At the hearing on September 15, 2009, Stein provided a supplemental affidavit, in which he asserted that the three CD's he had turned over “to the best of my knowledge and belief were some of the disks that I used to create the single compilation disk of e-mails on February 17, 2009,” a date he “now recall[ed]” after having read Swanson's most recent affidavit. He further asserted that he had formerly had additional disks containing archived files “that I used to print e-mails in hard copy for production in this case or used to create the compilation disk,” but that he could not locate those additional disks, and that, in particular, he could not locate the disk containing materials from September of 2006. He now recalled also that “I had the source disk with e-mails from September 2006 in my possession in October 2008 when I printed and produced e-mails concerning Richard Driver.” He insisted that he had used the disks he had turned over to create the compilation disk, despite Swanson's determination to the contrary, and that he had never “doctored or altered any e-mail messages that I printed.”
Stein went on to assert his extreme concern for his own and his family's personal privacy, stating that “I never intended to hide or destroy any information relevant to this case. I just could not trust CDI with my private personal information.” He reiterated his denial of any effort to destroy relevant material, and stated “I ran the programs on my computer starting on [sic] November 2008 as part of the upgrade to Vista and to make sure that CDI did not obtain any of my sensitive personal information contained on my computer, to avoid an invasion of my privacy. I never violated any order imposed by this Court and never intended to delete or destroy any relevant evidence in this case.” He expressed regret that he did not disclose the existence of the disks sooner, stating, “But, my privacy is paramount.”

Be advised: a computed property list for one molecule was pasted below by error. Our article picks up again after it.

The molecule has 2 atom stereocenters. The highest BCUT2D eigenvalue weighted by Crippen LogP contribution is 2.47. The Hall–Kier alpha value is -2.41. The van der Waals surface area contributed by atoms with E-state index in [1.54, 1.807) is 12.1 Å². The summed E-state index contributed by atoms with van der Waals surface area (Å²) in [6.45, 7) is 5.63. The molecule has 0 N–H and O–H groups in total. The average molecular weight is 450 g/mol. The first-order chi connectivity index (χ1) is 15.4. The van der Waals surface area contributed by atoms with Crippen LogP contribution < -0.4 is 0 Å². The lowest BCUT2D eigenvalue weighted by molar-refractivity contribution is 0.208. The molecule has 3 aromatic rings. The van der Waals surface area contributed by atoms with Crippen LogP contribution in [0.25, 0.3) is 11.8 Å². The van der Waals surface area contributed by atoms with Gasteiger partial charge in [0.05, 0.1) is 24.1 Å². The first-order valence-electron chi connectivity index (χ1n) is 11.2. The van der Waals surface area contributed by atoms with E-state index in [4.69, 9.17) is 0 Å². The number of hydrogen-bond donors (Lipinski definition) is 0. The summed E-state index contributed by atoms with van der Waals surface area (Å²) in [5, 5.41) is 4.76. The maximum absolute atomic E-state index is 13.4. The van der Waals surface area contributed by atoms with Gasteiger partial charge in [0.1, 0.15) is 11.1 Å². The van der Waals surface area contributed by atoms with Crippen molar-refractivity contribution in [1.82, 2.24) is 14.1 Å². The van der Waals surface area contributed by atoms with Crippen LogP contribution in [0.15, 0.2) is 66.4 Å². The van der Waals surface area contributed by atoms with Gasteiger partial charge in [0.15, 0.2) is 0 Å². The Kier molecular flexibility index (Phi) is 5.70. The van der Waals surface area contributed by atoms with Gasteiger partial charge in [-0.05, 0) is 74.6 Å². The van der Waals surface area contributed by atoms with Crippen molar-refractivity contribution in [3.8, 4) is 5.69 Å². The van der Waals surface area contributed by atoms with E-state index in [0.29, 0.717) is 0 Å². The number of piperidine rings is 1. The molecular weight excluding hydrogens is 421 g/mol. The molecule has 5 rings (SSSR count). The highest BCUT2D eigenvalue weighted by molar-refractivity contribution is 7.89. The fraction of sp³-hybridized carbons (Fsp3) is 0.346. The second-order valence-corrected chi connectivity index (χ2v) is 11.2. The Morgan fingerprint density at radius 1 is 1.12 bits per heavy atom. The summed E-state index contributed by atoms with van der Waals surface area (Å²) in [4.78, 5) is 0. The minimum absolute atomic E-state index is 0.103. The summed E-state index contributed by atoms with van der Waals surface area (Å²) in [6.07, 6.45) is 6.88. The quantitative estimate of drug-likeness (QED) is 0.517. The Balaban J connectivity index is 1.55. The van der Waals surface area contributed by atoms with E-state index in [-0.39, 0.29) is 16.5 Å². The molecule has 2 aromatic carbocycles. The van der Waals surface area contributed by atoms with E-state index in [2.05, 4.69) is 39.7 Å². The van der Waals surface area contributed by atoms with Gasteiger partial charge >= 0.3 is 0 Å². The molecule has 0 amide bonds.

FINDINGS OF FACT
As the recitation of the background supra
indicates, most of the facts pertinent to this motion are not disputed, but some are. Having carefully reviewed all of the materials submitted, and considered the arguments of counsel, the Court resolves those disputes as follows.
*6 From the time Stein received CDI's demand letter in March of 2007, he knew that CDI was accusing him of violations of his employment agreement since his resignation on August 30, 2006, and that it was contemplating litigation. From that time forward, and certainly by the time he himself filed suit in August of 2007, Stein knew or should have known that his e-mail communications with third parties actually or potentially involved in CDI's business, or competing with it, from the time of his resignation forward, would be at least potentially relevant to the litigation. That knowledge gave rise to a duty on Stein's part to act scrupulously and carefully to preserve all such materials. He also had a duty, under the Massachusetts Rules of Civil Procedure, to produce such materials when requested in discovery, absent an order of the Court relieving him of that obligation.